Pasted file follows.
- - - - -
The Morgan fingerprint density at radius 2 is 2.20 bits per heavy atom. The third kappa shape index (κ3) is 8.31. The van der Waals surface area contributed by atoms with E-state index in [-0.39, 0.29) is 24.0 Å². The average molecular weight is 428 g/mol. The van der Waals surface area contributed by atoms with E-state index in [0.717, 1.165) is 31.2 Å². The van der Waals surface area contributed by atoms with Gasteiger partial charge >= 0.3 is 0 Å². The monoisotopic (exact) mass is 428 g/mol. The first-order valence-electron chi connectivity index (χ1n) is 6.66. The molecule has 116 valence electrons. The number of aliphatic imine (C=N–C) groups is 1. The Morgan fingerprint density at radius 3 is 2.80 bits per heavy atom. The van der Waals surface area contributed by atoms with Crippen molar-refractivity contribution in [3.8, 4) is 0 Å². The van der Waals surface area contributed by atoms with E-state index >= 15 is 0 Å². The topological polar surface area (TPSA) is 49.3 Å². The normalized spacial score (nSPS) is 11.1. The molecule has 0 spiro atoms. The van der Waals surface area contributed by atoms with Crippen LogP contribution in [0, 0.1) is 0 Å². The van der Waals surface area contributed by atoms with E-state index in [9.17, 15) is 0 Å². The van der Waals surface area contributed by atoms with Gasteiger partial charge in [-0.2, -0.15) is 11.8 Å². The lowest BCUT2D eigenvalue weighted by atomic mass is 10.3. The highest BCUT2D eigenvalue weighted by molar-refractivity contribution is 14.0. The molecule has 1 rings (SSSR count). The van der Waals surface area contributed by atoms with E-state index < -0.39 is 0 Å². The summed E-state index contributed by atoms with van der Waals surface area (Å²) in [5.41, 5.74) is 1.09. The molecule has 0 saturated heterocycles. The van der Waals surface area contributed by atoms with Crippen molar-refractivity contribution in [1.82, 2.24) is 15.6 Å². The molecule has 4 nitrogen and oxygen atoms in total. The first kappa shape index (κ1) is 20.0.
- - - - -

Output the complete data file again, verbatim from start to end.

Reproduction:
The Morgan fingerprint density at radius 2 is 2.20 bits per heavy atom. The third kappa shape index (κ3) is 8.31. The van der Waals surface area contributed by atoms with E-state index in [-0.39, 0.29) is 24.0 Å². The average molecular weight is 428 g/mol. The van der Waals surface area contributed by atoms with E-state index in [0.717, 1.165) is 31.2 Å². The van der Waals surface area contributed by atoms with Gasteiger partial charge >= 0.3 is 0 Å². The monoisotopic (exact) mass is 428 g/mol. The first-order valence-electron chi connectivity index (χ1n) is 6.66. The molecule has 116 valence electrons. The number of aliphatic imine (C=N–C) groups is 1. The Morgan fingerprint density at radius 3 is 2.80 bits per heavy atom. The van der Waals surface area contributed by atoms with Crippen molar-refractivity contribution in [3.8, 4) is 0 Å². The van der Waals surface area contributed by atoms with E-state index >= 15 is 0 Å². The topological polar surface area (TPSA) is 49.3 Å². The normalized spacial score (nSPS) is 11.1. The molecule has 0 spiro atoms. The van der Waals surface area contributed by atoms with Crippen LogP contribution in [0, 0.1) is 0 Å². The van der Waals surface area contributed by atoms with E-state index in [9.17, 15) is 0 Å². The van der Waals surface area contributed by atoms with Gasteiger partial charge in [-0.2, -0.15) is 11.8 Å². The lowest BCUT2D eigenvalue weighted by atomic mass is 10.3. The highest BCUT2D eigenvalue weighted by molar-refractivity contribution is 14.0. The molecule has 1 rings (SSSR count). The van der Waals surface area contributed by atoms with E-state index < -0.39 is 0 Å². The summed E-state index contributed by atoms with van der Waals surface area (Å²) in [5.41, 5.74) is 1.09. The molecule has 0 saturated heterocycles. The van der Waals surface area contributed by atoms with Crippen molar-refractivity contribution in [1.82, 2.24) is 15.6 Å². The molecule has 4 nitrogen and oxygen atoms in total. The first kappa shape index (κ1) is 20.0.